Parents – An Alarming Obesity Related Statistic


Recent obesity research shows that only about 22% of parents with overweight children parenting_201_childhood_obesitysaid that their health care provider mentioned this fact to them.
No one is sure why a health care provider would not mention let alone discuss a child's being overweight – but it's possible that we have become rather oblivious to the weight gain around us.
Maybe the parents had selective hearing or memory, as this was a “do you recall” kind of study. If a parent does not think of their child as overweight – they just may not “hear” what the health care provider said – or they heard it and shrugged it off after leaving the office.
We seem to have adapted to a new norm of “acceptable” weight – even when all the research shows that this gain is bad for our health – and especially the health of our children.
In my book, It’s Not Always Baby Fat, I wrote:
At present, according to Former Surgeon General Richard Carmona, we may be seeing the first generation of children that will have a shorter life expectancy than their parents!!
What is shortening the life expectancy of these obese children?
They have high blood pressure and elevated blood cholesterol levels which are early indicators for cardiovascular disease and they are also developing diabetes. These are medical issues that had previously been seen in adult populations.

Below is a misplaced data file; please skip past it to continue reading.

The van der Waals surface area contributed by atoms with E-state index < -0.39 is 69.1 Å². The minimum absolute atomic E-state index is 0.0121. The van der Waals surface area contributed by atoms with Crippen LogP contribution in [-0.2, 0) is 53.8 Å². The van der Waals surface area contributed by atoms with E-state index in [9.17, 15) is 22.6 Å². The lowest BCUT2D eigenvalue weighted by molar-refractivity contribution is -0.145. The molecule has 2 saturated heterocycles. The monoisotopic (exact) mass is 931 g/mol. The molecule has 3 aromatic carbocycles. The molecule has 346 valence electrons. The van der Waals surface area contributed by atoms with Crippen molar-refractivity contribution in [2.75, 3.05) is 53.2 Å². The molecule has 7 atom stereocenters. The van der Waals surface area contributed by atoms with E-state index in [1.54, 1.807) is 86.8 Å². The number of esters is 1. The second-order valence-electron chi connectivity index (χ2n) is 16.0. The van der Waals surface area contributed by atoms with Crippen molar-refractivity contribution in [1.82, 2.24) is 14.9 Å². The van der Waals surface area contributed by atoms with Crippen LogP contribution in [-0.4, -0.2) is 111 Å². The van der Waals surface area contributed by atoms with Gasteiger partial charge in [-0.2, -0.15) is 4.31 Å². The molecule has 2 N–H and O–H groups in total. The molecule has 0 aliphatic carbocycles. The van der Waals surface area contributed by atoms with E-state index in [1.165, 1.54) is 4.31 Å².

And it’s not just bad physical effects that come from obesity; there are psychological effects as well.
Obese children have lower self-esteem, negative body image and are prone to depression.
Low self-esteem and depression? These can be debilitating on their own but add in obesity and you have a double-whammy-plus of potential medical and emotional issues!
Parents – for the health of your children please ask your health care provider if your child’s weight is too much. Do not wait for the health care person to ask you about it – be proactive and see what you can do to get or stay healthier.
Comments? Thoughts?

About the author 

Lynn Dorman, Ph.D.

  • Great topic, Lynn… It is sad to think that these children will struggle with their weight, and all that comes with it; right through adulthood…

    • Thank you for the comment – but it’s even sadder than that because these children may not live to even see an adulthood – and if they do – their psychological well being may be very impaired as will their health unless they escape the obesity cycle.

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